Pivot urges the province to prioritize community safety over the violent, colonial institution of policing. This includes divesting from police and investing in non-lethal and non-violent community safety solutions, and heeding calls to “defund the police,” including RCMP and municipal police forces throughout BC.

These steps require a commitment to transparent pathways and support for community-led safety initiatives, led by directly impacted communities, namely people who are Black, Indigenous, racialized, Two-Spirit, Indigiqueer, queer, trans, disabled, (im)migrants, substance users, low-income, and engaged in criminalized economies. This work will require strident advocacy on the part of the provincial government, including lobbying the federal government to repeal Criminal Code provisions relating to the Protection of Communities and Exploited Persons Act[20] (criminalizing sex workers) and the Controlled Drugs and Substances Act[21] (criminalizing people who use drugs). Stigma and criminalization cannot be offered as viable solutions to the social and economic conditions that produce inequality.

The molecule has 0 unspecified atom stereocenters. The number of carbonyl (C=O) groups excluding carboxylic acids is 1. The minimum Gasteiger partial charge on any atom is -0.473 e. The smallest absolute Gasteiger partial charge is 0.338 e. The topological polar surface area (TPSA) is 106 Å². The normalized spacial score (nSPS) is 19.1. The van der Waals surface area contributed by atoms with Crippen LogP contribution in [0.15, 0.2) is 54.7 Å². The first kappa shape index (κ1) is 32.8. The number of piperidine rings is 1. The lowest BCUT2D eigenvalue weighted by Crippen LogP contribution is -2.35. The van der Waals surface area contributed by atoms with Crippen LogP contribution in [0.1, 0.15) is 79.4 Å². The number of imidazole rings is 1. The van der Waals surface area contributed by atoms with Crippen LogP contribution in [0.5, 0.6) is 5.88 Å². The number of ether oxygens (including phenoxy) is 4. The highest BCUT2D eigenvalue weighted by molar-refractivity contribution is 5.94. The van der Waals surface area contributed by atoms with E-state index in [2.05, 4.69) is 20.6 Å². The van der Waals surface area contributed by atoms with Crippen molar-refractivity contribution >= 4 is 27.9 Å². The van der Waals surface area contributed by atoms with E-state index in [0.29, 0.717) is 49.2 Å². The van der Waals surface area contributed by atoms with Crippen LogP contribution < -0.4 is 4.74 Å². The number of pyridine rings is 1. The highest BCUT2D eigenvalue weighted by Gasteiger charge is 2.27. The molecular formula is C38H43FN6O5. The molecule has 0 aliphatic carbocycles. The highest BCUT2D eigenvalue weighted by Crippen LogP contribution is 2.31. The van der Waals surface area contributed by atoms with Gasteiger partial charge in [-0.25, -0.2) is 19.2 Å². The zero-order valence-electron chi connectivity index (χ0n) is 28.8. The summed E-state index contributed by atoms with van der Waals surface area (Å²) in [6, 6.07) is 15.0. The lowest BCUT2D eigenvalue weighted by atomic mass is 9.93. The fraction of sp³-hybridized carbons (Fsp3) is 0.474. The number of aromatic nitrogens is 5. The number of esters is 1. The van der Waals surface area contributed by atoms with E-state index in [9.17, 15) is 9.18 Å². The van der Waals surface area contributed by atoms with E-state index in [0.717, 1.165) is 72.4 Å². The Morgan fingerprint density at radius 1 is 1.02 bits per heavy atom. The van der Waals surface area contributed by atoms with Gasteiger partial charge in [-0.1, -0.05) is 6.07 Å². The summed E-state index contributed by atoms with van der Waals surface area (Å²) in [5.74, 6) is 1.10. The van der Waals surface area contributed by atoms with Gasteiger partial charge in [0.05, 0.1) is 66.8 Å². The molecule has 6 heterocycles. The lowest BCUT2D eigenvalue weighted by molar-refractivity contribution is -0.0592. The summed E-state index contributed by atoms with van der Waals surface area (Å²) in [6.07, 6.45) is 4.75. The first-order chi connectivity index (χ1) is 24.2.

Recommendation 2:
Ensure Access to
Police Accountability Systems

The provincial government must ensure police accountability mechanisms are transparent and functional. Specifically, the Attorney General of BC must facilitate dedicated legal aid funding for police complaint clinics, provide public legal education to help people navigate the process of bringing a lawsuit against a police officer or police force, and ensure representation for families and/or victims in instances of police-involved serious injury or death in order to facilitate full participation in Coroners’ Inquests and civil actions.[22] Survivors of police violence are currently navigating a confusing, inaccessible system without necessary legal supports.

Recommendation 3:
Prohibit Street Stops

Since 2019, Pivot has participated in the Street Stops Sub-committee, convened by the provincial Director of Police Services. It is our legal opinion that prohibiting street stops is the only constitutional response to an otherwise illegal policing practice, and we have in turn recommended a full moratorium.[23] Over 70 organizations across BC have similarly called for an absolute ban on street stops.[24] We recognize the particular harms of street stops on Indigenous women[25] and recognize this practice erodes trust. In addition, street stops have been inappropriately characterized as “wellness checks” for sex workers.[26] The provincial government must set forth an absolute ban on street stops and amend the existing Provincial Policing Standard 6.2.1.[27]

Recommendation 4:
Re-Establish the Special Committee on Reforming the Police Act